Marks uses definitive language and word choice to provide a deeper meaning to what she is trying to get to the reader about the state of Odysseus’ emotions. For example, in line 30, she writes “Waking me at dawn to stare at the rising tumescent sun swollen on the horizon.”. Tumescent can be defined as exhibiting or affected with many ideas or emotions. Much like the sun on the horizon, Odysseus is in his own way “tumescent:”. Marks uses the constantly occurring theme of women weaving on a loom in the Odyssey to also describe Odysseus’ despondency. In line 10 it says, “The silky black tendrils of her hair weaving through the tapestry of my thoughts.”. Odysseus is not only dealing with the doubt of Penelope waiting for him but the temptation of another women he had met on his journey (Calypso). Silky can represent the suave and smooth persuasiveness of Calypso but black at the same time can represent death and despair of the final realization that he must let go of Penelope to stay with her.
Another theme that is constantly expressed to support the themes created by Marks in her poem are the emotions of Penelope. Even though the poem is about Odysseus and his perturbation, seeing the other hand in the story can support the message that the author may be trying to get across to the reader. The fourth stanza goes into detail about how Penelope feels through each line. Line twenty-four, “Watering the blossoms of tomorrow,” can mean hope. Line twenty-five, “Penelope in her room winding the warp,” can mean sorrow. And in line twenty-six “Twisting the skeins of yesterday,” can mean despair because of the use of yesterday and the strength that she may be trying to give to hold onto yesterday’s hope. The ending line of this stanza says “Letting slip through her fingers year after year, the colors of the seasons.”. If one further examines the statement “the colors of the seasons” they would find that Spring could represent pink and green or hope. Summer could represent blue and green representing hope and wonder. Autumn could represent orange and yellow of sadness and despair. Finally, Winter could represent blue and white of lost hope and desolation. If you even further examine this, the emotions usually associated with each season could compare to those of Penelope.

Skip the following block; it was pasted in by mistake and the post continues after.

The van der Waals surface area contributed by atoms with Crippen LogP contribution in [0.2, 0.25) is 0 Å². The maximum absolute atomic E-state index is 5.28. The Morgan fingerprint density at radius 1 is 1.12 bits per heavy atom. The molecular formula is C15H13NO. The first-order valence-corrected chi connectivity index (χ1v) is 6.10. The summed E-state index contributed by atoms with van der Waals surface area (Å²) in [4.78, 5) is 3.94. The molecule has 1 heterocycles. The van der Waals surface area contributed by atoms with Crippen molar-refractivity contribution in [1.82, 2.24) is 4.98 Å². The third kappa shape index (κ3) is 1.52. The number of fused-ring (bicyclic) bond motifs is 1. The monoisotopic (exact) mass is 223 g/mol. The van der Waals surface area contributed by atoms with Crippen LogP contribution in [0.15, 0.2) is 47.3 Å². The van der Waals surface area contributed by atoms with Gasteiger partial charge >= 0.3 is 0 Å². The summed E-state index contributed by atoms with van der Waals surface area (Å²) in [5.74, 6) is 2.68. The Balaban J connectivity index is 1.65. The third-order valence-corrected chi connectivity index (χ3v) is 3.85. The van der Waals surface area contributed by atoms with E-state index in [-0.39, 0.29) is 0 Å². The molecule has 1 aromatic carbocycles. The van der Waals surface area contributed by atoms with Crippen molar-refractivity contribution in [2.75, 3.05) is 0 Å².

The most important technique that Marks used to get her poem to create and impact on the reader through Odysseus’ eyes is making you, the reader stand in Penelope’s shoes. In the poem Marks addresses you, as the reader, as the main focus in the poem, making you play the role of Odysseus’ wife. This technique is vital in getting you to think about what the words mean and how Odysseus means them. The author takes the personal connection that you should make with your readers to a whole new level. This can make the read more relatable, interesting, and inspiring for those who put themselves in the position of Penelope. It provokes a different kind of thought. One that not only makes the reader see through the eyes of Odysseus but forces them to think of those opposing, addressed side. Even Marks herself may have experienced the doubt and wonder that Odysseus is experiencing in her poem. What he is going through can be felt by anyone with her clever choice of words and the viewpoint from which she writes them.
“Even Odysseus Yearns” is a clever, well-thought poem the invokes the mind of the reader through descriptive language and specifically chosen terms. Marks creates wonder through this poem not only for the purpose of describing Odysseus’ wonder about Penelope but for us to wonder as well. The reader of this poem can take from it that change should be welcome but sacrifices for this change may have to be made and people may have to leave your life forever as a consequence.
The choices you make impact the outcome of your life. Marks uses many different aspects of poetry to produce a mysterious poem that can make you wonder with doubt, much like Odysseus and Penelope had in the Odyssey. The reversal of viewpoint in her work can be defined as a new door or window to see new ideas behind the characters in the Odyssey.